Though the study only focused on teenagers, Hysing says it’s “very probable” that the results would be similar for adults too. According to new recommendations by the National Sleep Council, teens need between eight and ten hours sleep a night and adults need between seven and nine.

As people who skip sleep in the week and lie in on the weekends will know, it is possible make up your sleep debts. But if you’re losing two hours a night, that’s a full 10 hours of extra sleep you have to fit in somewhere – not forgetting that before you do, you’re going to be sleep deprived and not functioning at your best.

So what can you do to stop it happening in the first place?

5. It sounds simple, but the best way to combat screen-based sleep deprivation is to keep your screens out of the bedroom entirely, says Hysing.

Hysing told BuzzFeed: “We also recommend that adolescents should be aware of the negative impact of electronics on sleep and try to find a good balance between school, friends, activities and screen time.”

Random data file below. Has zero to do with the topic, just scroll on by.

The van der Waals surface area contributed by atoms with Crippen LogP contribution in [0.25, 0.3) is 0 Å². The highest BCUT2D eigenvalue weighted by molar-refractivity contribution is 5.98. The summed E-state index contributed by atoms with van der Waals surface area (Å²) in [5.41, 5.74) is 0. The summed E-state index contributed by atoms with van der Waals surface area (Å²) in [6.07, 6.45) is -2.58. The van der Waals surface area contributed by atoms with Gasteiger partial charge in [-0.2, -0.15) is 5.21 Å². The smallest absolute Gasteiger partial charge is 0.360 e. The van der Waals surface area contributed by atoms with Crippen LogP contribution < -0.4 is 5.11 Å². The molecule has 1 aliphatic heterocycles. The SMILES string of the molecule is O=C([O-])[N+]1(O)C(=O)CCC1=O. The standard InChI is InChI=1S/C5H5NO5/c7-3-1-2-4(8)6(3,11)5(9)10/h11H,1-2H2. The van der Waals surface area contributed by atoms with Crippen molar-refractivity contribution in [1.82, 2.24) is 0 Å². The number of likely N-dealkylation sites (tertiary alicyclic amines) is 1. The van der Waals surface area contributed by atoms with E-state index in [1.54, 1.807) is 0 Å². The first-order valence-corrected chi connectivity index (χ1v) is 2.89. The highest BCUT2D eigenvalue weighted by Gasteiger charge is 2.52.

So put away your phone and fight the urge to check Facebook just one last time before you nod off – your body will thank you for it.

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Someone Decided To Hack A Smartwatch And Install Windows 95 On It (Video)

Smartwatches have been billed as the Next Big Thing in tech for a while, but people have been fairly resistant when it comes to actually making them into a thing.

Apple hasn’t released its version yet, however, so I’m sure it’s only a matter of time until everyone buys one for no real reason.

There have been some other smartwatches on the market, but most of them have failed to convince consumers that they actually need another piece of technology somewhere on their bodies.

That doesn’t mean there aren’t some early adopters, and they’ve been able to do things with the watches that most people probably wouldn’t expect — running Windows 95 is one of the better examples.

I’m not sure why you’d want to do this, but if you have a smartwatch running Android Wear, you can use the technology of the future to run the operating system of the past.

I guess some people can’t let that ’90s nostalgia die.